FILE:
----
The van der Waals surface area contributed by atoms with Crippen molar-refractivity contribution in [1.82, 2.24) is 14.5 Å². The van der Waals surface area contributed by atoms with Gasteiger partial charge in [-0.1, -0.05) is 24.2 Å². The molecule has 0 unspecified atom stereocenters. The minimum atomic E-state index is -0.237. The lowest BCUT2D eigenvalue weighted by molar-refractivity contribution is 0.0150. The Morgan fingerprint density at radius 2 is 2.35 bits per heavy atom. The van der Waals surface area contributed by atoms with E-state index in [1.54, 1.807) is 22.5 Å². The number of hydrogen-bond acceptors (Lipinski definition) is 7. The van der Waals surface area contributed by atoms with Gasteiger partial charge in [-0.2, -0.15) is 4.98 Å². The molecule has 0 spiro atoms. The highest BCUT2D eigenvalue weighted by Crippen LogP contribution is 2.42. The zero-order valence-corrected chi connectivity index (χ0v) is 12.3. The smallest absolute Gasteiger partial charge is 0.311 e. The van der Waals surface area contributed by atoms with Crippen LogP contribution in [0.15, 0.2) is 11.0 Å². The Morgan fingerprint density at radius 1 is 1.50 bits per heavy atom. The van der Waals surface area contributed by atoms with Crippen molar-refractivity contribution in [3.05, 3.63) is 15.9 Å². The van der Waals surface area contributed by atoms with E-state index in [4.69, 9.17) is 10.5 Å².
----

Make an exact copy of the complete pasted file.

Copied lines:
The van der Waals surface area contributed by atoms with Crippen molar-refractivity contribution in [1.82, 2.24) is 14.5 Å². The van der Waals surface area contributed by atoms with Gasteiger partial charge in [-0.1, -0.05) is 24.2 Å². The molecule has 0 unspecified atom stereocenters. The minimum atomic E-state index is -0.237. The lowest BCUT2D eigenvalue weighted by molar-refractivity contribution is 0.0150. The Morgan fingerprint density at radius 2 is 2.35 bits per heavy atom. The van der Waals surface area contributed by atoms with E-state index in [1.54, 1.807) is 22.5 Å². The number of hydrogen-bond acceptors (Lipinski definition) is 7. The van der Waals surface area contributed by atoms with Gasteiger partial charge in [-0.2, -0.15) is 4.98 Å². The molecule has 0 spiro atoms. The highest BCUT2D eigenvalue weighted by Crippen LogP contribution is 2.42. The zero-order valence-corrected chi connectivity index (χ0v) is 12.3. The smallest absolute Gasteiger partial charge is 0.311 e. The van der Waals surface area contributed by atoms with Crippen LogP contribution in [0.15, 0.2) is 11.0 Å². The Morgan fingerprint density at radius 1 is 1.50 bits per heavy atom. The van der Waals surface area contributed by atoms with Crippen molar-refractivity contribution in [3.05, 3.63) is 15.9 Å². The van der Waals surface area contributed by atoms with E-state index in [4.69, 9.17) is 10.5 Å².